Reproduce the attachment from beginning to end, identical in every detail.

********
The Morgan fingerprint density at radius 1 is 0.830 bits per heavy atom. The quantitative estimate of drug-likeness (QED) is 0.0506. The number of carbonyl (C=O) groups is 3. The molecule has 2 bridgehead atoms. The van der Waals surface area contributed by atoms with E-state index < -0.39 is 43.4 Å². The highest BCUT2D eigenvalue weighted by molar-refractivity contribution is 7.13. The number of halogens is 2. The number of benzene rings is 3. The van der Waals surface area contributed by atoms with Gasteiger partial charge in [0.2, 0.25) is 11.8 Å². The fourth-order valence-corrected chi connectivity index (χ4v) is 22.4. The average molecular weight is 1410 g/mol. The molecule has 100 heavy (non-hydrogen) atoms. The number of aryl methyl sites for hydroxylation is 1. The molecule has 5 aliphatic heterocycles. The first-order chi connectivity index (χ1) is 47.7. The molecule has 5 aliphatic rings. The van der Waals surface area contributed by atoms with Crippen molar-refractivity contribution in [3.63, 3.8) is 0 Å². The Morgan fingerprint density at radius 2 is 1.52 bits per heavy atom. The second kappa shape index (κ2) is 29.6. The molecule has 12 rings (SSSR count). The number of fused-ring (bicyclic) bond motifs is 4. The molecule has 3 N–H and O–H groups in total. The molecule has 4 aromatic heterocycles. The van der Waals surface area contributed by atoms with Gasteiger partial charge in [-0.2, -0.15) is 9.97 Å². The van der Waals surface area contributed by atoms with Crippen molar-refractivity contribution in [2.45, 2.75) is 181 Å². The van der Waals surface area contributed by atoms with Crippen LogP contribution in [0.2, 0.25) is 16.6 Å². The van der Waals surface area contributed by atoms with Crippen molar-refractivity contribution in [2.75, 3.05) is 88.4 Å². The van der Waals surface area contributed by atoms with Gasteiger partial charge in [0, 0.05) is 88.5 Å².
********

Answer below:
The Morgan fingerprint density at radius 1 is 0.830 bits per heavy atom. The quantitative estimate of drug-likeness (QED) is 0.0506. The number of carbonyl (C=O) groups is 3. The molecule has 2 bridgehead atoms. The van der Waals surface area contributed by atoms with E-state index < -0.39 is 43.4 Å². The highest BCUT2D eigenvalue weighted by molar-refractivity contribution is 7.13. The number of halogens is 2. The number of benzene rings is 3. The van der Waals surface area contributed by atoms with Gasteiger partial charge in [0.2, 0.25) is 11.8 Å². The fourth-order valence-corrected chi connectivity index (χ4v) is 22.4. The average molecular weight is 1410 g/mol. The molecule has 100 heavy (non-hydrogen) atoms. The number of aryl methyl sites for hydroxylation is 1. The molecule has 5 aliphatic heterocycles. The first-order chi connectivity index (χ1) is 47.7. The molecule has 5 aliphatic rings. The van der Waals surface area contributed by atoms with Crippen molar-refractivity contribution in [3.63, 3.8) is 0 Å². The Morgan fingerprint density at radius 2 is 1.52 bits per heavy atom. The second kappa shape index (κ2) is 29.6. The molecule has 12 rings (SSSR count). The number of fused-ring (bicyclic) bond motifs is 4. The molecule has 3 N–H and O–H groups in total. The molecule has 4 aromatic heterocycles. The van der Waals surface area contributed by atoms with Gasteiger partial charge in [-0.2, -0.15) is 9.97 Å². The van der Waals surface area contributed by atoms with Crippen molar-refractivity contribution in [2.45, 2.75) is 181 Å². The van der Waals surface area contributed by atoms with Crippen LogP contribution in [0.2, 0.25) is 16.6 Å². The van der Waals surface area contributed by atoms with Crippen molar-refractivity contribution in [2.75, 3.05) is 88.4 Å². The van der Waals surface area contributed by atoms with Gasteiger partial charge in [0, 0.05) is 88.5 Å².